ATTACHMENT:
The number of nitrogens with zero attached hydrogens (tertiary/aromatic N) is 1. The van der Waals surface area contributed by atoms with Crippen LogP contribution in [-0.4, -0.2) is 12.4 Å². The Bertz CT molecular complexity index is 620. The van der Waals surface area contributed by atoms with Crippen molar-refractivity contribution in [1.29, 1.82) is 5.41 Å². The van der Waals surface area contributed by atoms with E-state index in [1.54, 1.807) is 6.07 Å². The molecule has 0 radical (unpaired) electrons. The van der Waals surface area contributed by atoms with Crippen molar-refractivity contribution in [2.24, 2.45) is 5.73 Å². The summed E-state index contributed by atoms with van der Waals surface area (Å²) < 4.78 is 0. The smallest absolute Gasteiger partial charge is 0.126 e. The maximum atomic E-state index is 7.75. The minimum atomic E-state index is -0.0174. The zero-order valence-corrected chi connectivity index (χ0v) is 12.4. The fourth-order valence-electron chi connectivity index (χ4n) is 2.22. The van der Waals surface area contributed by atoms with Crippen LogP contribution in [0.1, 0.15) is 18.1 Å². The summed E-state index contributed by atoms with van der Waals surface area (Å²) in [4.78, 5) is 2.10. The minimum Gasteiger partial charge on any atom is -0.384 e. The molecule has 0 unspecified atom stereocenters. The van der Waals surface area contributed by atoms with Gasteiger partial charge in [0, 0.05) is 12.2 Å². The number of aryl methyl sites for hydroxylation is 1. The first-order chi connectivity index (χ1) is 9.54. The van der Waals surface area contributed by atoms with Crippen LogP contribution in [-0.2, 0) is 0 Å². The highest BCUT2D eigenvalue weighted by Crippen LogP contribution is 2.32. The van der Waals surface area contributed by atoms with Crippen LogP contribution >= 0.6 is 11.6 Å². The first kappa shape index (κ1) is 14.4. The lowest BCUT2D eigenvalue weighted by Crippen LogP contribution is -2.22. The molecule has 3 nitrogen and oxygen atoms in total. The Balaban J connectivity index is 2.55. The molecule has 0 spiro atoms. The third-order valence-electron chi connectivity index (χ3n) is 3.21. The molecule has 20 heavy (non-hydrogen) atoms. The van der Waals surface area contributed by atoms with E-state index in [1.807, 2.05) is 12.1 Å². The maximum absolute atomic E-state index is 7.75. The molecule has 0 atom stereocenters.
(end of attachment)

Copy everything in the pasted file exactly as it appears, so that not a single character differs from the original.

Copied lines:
The number of nitrogens with zero attached hydrogens (tertiary/aromatic N) is 1. The van der Waals surface area contributed by atoms with Crippen LogP contribution in [-0.4, -0.2) is 12.4 Å². The Bertz CT molecular complexity index is 620. The van der Waals surface area contributed by atoms with Crippen molar-refractivity contribution in [1.29, 1.82) is 5.41 Å². The van der Waals surface area contributed by atoms with E-state index in [1.54, 1.807) is 6.07 Å². The molecule has 0 radical (unpaired) electrons. The van der Waals surface area contributed by atoms with Crippen molar-refractivity contribution in [2.24, 2.45) is 5.73 Å². The summed E-state index contributed by atoms with van der Waals surface area (Å²) < 4.78 is 0. The smallest absolute Gasteiger partial charge is 0.126 e. The maximum atomic E-state index is 7.75. The minimum atomic E-state index is -0.0174. The zero-order valence-corrected chi connectivity index (χ0v) is 12.4. The fourth-order valence-electron chi connectivity index (χ4n) is 2.22. The van der Waals surface area contributed by atoms with Crippen LogP contribution in [0.1, 0.15) is 18.1 Å². The summed E-state index contributed by atoms with van der Waals surface area (Å²) in [4.78, 5) is 2.10. The minimum Gasteiger partial charge on any atom is -0.384 e. The molecule has 0 unspecified atom stereocenters. The van der Waals surface area contributed by atoms with Gasteiger partial charge in [0, 0.05) is 12.2 Å². The number of aryl methyl sites for hydroxylation is 1. The first-order chi connectivity index (χ1) is 9.54. The van der Waals surface area contributed by atoms with Crippen LogP contribution in [-0.2, 0) is 0 Å². The highest BCUT2D eigenvalue weighted by Crippen LogP contribution is 2.32. The van der Waals surface area contributed by atoms with Crippen LogP contribution >= 0.6 is 11.6 Å². The first kappa shape index (κ1) is 14.4. The lowest BCUT2D eigenvalue weighted by Crippen LogP contribution is -2.22. The molecule has 3 nitrogen and oxygen atoms in total. The Balaban J connectivity index is 2.55. The molecule has 0 spiro atoms. The third-order valence-electron chi connectivity index (χ3n) is 3.21. The molecule has 20 heavy (non-hydrogen) atoms. The van der Waals surface area contributed by atoms with E-state index in [1.807, 2.05) is 12.1 Å². The maximum absolute atomic E-state index is 7.75. The molecule has 0 atom stereocenters.